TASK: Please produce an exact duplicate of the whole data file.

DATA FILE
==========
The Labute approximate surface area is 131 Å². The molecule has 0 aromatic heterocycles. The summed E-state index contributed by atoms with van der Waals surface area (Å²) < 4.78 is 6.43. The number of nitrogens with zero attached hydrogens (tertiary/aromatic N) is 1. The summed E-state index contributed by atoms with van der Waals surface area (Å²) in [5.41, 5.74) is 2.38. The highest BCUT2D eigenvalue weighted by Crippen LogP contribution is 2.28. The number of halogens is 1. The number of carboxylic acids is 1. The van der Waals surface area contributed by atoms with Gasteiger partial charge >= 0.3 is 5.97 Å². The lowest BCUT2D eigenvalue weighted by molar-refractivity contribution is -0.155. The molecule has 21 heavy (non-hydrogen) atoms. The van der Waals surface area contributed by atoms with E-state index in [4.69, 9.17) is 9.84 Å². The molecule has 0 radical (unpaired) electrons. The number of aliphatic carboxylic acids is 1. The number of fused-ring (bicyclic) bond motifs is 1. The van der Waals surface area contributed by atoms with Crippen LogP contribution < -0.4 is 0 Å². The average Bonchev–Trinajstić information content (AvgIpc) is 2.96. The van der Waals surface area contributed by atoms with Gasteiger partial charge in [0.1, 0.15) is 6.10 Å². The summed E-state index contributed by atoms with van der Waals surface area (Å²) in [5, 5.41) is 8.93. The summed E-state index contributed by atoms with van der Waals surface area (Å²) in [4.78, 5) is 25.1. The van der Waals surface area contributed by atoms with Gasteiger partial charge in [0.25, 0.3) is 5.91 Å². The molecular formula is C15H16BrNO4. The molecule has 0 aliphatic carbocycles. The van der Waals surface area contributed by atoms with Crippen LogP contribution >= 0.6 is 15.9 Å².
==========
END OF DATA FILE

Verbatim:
The Labute approximate surface area is 131 Å². The molecule has 0 aromatic heterocycles. The summed E-state index contributed by atoms with van der Waals surface area (Å²) < 4.78 is 6.43. The number of nitrogens with zero attached hydrogens (tertiary/aromatic N) is 1. The summed E-state index contributed by atoms with van der Waals surface area (Å²) in [5.41, 5.74) is 2.38. The highest BCUT2D eigenvalue weighted by Crippen LogP contribution is 2.28. The number of halogens is 1. The number of carboxylic acids is 1. The van der Waals surface area contributed by atoms with Gasteiger partial charge >= 0.3 is 5.97 Å². The lowest BCUT2D eigenvalue weighted by molar-refractivity contribution is -0.155. The molecule has 21 heavy (non-hydrogen) atoms. The van der Waals surface area contributed by atoms with E-state index in [4.69, 9.17) is 9.84 Å². The molecule has 0 radical (unpaired) electrons. The number of aliphatic carboxylic acids is 1. The number of fused-ring (bicyclic) bond motifs is 1. The van der Waals surface area contributed by atoms with Crippen LogP contribution < -0.4 is 0 Å². The average Bonchev–Trinajstić information content (AvgIpc) is 2.96. The van der Waals surface area contributed by atoms with Gasteiger partial charge in [0.1, 0.15) is 6.10 Å². The summed E-state index contributed by atoms with van der Waals surface area (Å²) in [5, 5.41) is 8.93. The summed E-state index contributed by atoms with van der Waals surface area (Å²) in [4.78, 5) is 25.1. The van der Waals surface area contributed by atoms with Gasteiger partial charge in [0.25, 0.3) is 5.91 Å². The molecular formula is C15H16BrNO4. The molecule has 0 aliphatic carbocycles. The van der Waals surface area contributed by atoms with Crippen LogP contribution >= 0.6 is 15.9 Å².